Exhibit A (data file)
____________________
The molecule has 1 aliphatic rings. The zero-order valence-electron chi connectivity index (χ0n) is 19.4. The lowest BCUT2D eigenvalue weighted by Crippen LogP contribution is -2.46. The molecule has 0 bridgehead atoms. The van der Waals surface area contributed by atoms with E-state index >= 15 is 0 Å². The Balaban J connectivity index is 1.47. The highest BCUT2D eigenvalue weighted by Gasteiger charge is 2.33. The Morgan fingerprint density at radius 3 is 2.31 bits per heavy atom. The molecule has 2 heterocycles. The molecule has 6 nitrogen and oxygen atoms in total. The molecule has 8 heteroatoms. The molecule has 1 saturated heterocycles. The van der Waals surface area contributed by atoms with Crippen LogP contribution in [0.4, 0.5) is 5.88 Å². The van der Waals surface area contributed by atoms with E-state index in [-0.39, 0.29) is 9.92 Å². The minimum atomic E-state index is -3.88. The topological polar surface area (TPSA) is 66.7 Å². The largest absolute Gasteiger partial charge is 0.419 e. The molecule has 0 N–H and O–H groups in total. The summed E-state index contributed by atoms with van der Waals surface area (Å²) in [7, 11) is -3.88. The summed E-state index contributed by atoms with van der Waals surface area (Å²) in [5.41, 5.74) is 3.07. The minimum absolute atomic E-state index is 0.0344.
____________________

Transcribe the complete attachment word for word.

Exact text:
The molecule has 1 aliphatic rings. The zero-order valence-electron chi connectivity index (χ0n) is 19.4. The lowest BCUT2D eigenvalue weighted by Crippen LogP contribution is -2.46. The molecule has 0 bridgehead atoms. The van der Waals surface area contributed by atoms with E-state index >= 15 is 0 Å². The Balaban J connectivity index is 1.47. The highest BCUT2D eigenvalue weighted by Gasteiger charge is 2.33. The Morgan fingerprint density at radius 3 is 2.31 bits per heavy atom. The molecule has 2 heterocycles. The molecule has 6 nitrogen and oxygen atoms in total. The molecule has 8 heteroatoms. The molecule has 1 saturated heterocycles. The van der Waals surface area contributed by atoms with Crippen LogP contribution in [0.4, 0.5) is 5.88 Å². The van der Waals surface area contributed by atoms with E-state index in [-0.39, 0.29) is 9.92 Å². The minimum atomic E-state index is -3.88. The topological polar surface area (TPSA) is 66.7 Å². The largest absolute Gasteiger partial charge is 0.419 e. The molecule has 0 N–H and O–H groups in total. The summed E-state index contributed by atoms with van der Waals surface area (Å²) in [7, 11) is -3.88. The summed E-state index contributed by atoms with van der Waals surface area (Å²) in [5.41, 5.74) is 3.07. The minimum absolute atomic E-state index is 0.0344.